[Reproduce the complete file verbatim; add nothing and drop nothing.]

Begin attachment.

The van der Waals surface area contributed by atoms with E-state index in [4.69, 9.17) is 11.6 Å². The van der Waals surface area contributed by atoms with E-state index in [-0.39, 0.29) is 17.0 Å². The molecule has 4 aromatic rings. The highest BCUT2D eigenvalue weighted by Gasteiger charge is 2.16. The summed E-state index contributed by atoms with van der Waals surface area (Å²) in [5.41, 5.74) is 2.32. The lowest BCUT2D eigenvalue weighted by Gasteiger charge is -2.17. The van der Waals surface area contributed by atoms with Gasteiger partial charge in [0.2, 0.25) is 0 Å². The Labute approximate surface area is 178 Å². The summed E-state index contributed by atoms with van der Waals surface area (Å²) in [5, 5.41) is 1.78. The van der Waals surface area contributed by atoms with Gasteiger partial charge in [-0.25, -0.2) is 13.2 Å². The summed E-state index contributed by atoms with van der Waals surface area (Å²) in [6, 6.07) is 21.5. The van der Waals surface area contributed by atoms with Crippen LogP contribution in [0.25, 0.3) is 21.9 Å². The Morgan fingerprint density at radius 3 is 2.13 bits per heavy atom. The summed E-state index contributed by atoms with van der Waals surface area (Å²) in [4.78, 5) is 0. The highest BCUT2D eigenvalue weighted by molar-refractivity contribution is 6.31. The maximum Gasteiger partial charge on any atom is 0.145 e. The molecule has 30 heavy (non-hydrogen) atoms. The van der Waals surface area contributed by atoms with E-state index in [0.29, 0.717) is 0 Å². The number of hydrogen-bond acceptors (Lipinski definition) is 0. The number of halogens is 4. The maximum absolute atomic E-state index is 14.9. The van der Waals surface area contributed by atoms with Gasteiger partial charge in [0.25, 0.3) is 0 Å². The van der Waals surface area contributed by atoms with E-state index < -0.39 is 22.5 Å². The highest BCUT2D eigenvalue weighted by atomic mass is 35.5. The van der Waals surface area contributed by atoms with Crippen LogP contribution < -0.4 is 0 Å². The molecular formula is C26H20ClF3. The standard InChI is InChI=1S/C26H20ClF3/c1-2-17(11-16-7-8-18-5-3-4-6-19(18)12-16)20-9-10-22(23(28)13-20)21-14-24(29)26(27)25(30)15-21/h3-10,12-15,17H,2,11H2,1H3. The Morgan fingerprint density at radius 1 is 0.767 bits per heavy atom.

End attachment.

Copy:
The van der Waals surface area contributed by atoms with E-state index in [4.69, 9.17) is 11.6 Å². The van der Waals surface area contributed by atoms with E-state index in [-0.39, 0.29) is 17.0 Å². The molecule has 4 aromatic rings. The highest BCUT2D eigenvalue weighted by Gasteiger charge is 2.16. The summed E-state index contributed by atoms with van der Waals surface area (Å²) in [5.41, 5.74) is 2.32. The lowest BCUT2D eigenvalue weighted by Gasteiger charge is -2.17. The van der Waals surface area contributed by atoms with Gasteiger partial charge in [0.2, 0.25) is 0 Å². The Labute approximate surface area is 178 Å². The summed E-state index contributed by atoms with van der Waals surface area (Å²) in [5, 5.41) is 1.78. The van der Waals surface area contributed by atoms with Gasteiger partial charge in [-0.25, -0.2) is 13.2 Å². The summed E-state index contributed by atoms with van der Waals surface area (Å²) in [6, 6.07) is 21.5. The van der Waals surface area contributed by atoms with Crippen LogP contribution in [0.25, 0.3) is 21.9 Å². The Morgan fingerprint density at radius 3 is 2.13 bits per heavy atom. The summed E-state index contributed by atoms with van der Waals surface area (Å²) in [4.78, 5) is 0. The highest BCUT2D eigenvalue weighted by molar-refractivity contribution is 6.31. The maximum Gasteiger partial charge on any atom is 0.145 e. The molecule has 30 heavy (non-hydrogen) atoms. The van der Waals surface area contributed by atoms with E-state index in [0.29, 0.717) is 0 Å². The number of hydrogen-bond acceptors (Lipinski definition) is 0. The number of halogens is 4. The maximum absolute atomic E-state index is 14.9. The van der Waals surface area contributed by atoms with Gasteiger partial charge in [0.25, 0.3) is 0 Å². The van der Waals surface area contributed by atoms with E-state index < -0.39 is 22.5 Å². The highest BCUT2D eigenvalue weighted by atomic mass is 35.5. The van der Waals surface area contributed by atoms with Crippen LogP contribution < -0.4 is 0 Å². The molecular formula is C26H20ClF3. The standard InChI is InChI=1S/C26H20ClF3/c1-2-17(11-16-7-8-18-5-3-4-6-19(18)12-16)20-9-10-22(23(28)13-20)21-14-24(29)26(27)25(30)15-21/h3-10,12-15,17H,2,11H2,1H3. The Morgan fingerprint density at radius 1 is 0.767 bits per heavy atom.